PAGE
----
A story bordering on the verisimilar, perhaps almost unbelievable, but so unique that it is still immaculate today, the story of the Autonauts. It was 1999 and brothers Marco, Mauro and Fabio Amoretti, in the company of Marcolino De Candia, braved the Atlantic Ocean in an ‘ 87 Volkswagen Passat and an ‘ 81 Ford Taunus. From the Canary Islands to the Caribbean by car, an affair without equal, and one that deserves, undoubtedly, a dusting off now and then.
Autonauts 1999: when the Atlantic was sailed by car.
“At sea we were afraid of the depths, but the world we had created for ourselves was our world, and we only had to face our own judgments. Now we have to confront ourselves, every day, with the expectations of others. And at first glance, apart from the happiness of seeing our families again, the land world is not that great.”
(Marco De Candia, The 19th Century, Oct. 13, 1999)
Autonauts 1999: an unprecedented adventure
Excerpted from an article in The Journal of Sailing, April 2010.
Four boys, an ’87 Volkswagen Passat and an ’81 Ford Taunus, an incredible family affair behind them, the ocean. This is the story of brothers Marco, Mauro and Fabio Amoretti, who, in the company of Marcolino De Candia, embarked on an unprecedented adventure as they traveled the stretch of sea between La Palma (the Isla Bonita of the Canary Islands) and Martinique in their two cars filled with polyurethane foam. A forgotten story, not thoroughly understood by the press and media 10 years ago [23 years today, ed.], which took care to present the enterprise as a modern Odyssey, amid sharks, whales and hurricanes.
The Amoretti brothers are the sons of Giorgio, a photojournalist, an out-of-the-box personality: provocateur, staunch defender of causes, free spirit. Giorgio attempted an ocean crossing in 1978 aboard what he called the “Automare,” a Volkswagen Beetle full of Styrofoam, but was immediately stopped by Spanish authorities. In 1999, he was diagnosed with a malignant tumor. The three sons and Marcolino, a close family friend, set to work hard. Giorgio’s days may be numbered, and the boys want to give him a dream: to cross the Atlantic aboard two “Automare” with them. But George proves too weak to participate in the venture. It’s May 4, ’99, the first rays of the sun light up the polished obsidian of La Palma: four curious individuals, after filling Passat and Taunus with styrofoam, provisions, and instrumentation, and outfitting them with a life raft on the roof, launch these equally curious boats.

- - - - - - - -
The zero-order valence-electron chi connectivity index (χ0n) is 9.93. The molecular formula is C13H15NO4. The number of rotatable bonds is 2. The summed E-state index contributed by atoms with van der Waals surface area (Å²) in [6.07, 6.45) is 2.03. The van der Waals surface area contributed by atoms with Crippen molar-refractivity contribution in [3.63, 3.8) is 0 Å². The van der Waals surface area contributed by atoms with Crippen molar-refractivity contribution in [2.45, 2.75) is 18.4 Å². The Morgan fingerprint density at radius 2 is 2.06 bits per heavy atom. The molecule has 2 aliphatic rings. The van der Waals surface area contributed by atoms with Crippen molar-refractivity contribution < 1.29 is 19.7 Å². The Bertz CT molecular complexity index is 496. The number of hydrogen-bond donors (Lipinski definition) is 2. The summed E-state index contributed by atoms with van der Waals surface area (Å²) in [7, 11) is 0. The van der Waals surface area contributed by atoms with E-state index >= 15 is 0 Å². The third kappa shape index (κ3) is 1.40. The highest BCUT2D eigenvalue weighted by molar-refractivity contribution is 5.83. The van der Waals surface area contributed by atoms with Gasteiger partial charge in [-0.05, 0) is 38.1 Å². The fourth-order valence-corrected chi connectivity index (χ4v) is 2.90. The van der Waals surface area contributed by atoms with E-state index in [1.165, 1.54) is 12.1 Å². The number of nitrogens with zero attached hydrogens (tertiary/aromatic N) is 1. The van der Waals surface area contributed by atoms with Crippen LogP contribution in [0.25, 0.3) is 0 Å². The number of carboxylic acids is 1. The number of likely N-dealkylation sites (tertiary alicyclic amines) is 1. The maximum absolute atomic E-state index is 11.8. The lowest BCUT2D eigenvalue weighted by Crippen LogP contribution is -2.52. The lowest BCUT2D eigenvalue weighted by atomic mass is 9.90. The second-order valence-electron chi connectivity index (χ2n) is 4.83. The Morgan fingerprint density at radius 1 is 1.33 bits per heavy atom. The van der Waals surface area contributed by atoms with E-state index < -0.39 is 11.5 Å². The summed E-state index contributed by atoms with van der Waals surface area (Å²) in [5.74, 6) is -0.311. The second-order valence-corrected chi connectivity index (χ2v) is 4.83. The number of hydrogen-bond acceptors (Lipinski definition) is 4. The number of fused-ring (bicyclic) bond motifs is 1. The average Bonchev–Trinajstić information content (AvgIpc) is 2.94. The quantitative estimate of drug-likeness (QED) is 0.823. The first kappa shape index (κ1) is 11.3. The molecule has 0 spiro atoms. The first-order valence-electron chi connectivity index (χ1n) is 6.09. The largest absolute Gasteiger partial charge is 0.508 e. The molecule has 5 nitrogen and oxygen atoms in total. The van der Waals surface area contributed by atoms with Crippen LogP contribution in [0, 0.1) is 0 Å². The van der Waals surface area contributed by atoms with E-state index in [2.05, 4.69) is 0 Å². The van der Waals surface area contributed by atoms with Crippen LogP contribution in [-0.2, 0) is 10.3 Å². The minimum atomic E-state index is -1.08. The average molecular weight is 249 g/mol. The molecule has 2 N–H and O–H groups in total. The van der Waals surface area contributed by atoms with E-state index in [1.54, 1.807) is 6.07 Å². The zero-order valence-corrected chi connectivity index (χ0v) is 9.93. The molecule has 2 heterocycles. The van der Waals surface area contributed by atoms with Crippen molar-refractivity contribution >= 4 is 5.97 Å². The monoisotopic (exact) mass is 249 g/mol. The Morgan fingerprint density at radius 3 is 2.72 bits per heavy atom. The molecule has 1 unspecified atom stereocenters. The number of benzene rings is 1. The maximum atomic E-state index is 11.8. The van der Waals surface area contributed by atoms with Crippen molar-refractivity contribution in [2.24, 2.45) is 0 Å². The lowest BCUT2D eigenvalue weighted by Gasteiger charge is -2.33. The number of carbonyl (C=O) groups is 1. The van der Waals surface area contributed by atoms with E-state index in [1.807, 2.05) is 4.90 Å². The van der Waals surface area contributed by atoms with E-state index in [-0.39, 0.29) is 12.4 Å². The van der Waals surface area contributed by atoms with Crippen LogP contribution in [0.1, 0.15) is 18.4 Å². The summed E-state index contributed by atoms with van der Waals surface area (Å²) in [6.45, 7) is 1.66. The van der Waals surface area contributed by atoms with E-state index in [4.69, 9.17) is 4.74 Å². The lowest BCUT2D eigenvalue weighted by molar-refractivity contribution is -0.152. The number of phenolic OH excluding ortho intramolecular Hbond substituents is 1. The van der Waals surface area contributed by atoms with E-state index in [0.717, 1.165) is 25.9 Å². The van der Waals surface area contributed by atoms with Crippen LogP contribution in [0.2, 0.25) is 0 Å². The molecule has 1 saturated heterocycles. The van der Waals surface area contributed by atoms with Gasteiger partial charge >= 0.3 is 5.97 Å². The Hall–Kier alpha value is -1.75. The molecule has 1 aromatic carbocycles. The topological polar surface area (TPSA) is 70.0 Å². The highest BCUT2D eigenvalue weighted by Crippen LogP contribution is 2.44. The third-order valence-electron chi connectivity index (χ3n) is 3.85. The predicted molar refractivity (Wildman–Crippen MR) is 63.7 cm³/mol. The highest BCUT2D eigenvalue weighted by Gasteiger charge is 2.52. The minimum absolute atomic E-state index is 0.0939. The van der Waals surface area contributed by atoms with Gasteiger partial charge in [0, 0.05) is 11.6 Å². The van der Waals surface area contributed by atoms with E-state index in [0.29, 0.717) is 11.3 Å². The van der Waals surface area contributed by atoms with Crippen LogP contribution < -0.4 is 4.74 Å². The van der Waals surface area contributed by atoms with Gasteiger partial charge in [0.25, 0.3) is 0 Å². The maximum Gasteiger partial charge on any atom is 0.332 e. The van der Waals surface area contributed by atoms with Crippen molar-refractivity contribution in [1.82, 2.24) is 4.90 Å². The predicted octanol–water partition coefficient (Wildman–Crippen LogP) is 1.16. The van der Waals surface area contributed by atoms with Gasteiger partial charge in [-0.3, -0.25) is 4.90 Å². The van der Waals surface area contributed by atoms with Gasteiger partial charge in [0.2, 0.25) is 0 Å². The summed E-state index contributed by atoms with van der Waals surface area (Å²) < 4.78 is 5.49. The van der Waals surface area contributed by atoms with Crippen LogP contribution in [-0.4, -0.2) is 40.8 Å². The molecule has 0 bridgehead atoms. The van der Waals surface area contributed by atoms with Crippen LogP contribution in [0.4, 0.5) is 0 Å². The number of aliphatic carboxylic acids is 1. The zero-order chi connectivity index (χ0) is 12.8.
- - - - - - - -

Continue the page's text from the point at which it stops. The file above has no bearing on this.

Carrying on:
It is dawn, a time chosen by the autonauts to avoid the Guardia Civìl. The cars continue propelled by two outboards until they run out of gas. The guys don’t think twice: they detach the engines and watch them disappear into the depths of the ocean .
The “engine” as of now is supposed to be an ascending parachute (another of Amoretti senior’s pet projects), but the unstable, light winds of the first few days of self-navigation make it unusable. Much better are a pair of sails, remedied from who knows what club in eastern Liguria, mounted in a cartoonish manner on the roofs of cars by Marcolino De Candia. The two machines end up recalling, albeit vaguely, the Zodiac sailing dinghy “Hérétique,” on which French physicist Alain Bombard made a solo crossing from the Canary Islands to Barbados, drinking controlled amounts of water and juice from fish he caught. A volunteer castaway, back in 1952, to prove the theory that after a shipwreck people die more from despair than from hardship. Meanwhile, after 10 days of breezes, the currents keep the autonauts just a few miles off the Spanish coast, causing them to go in circles.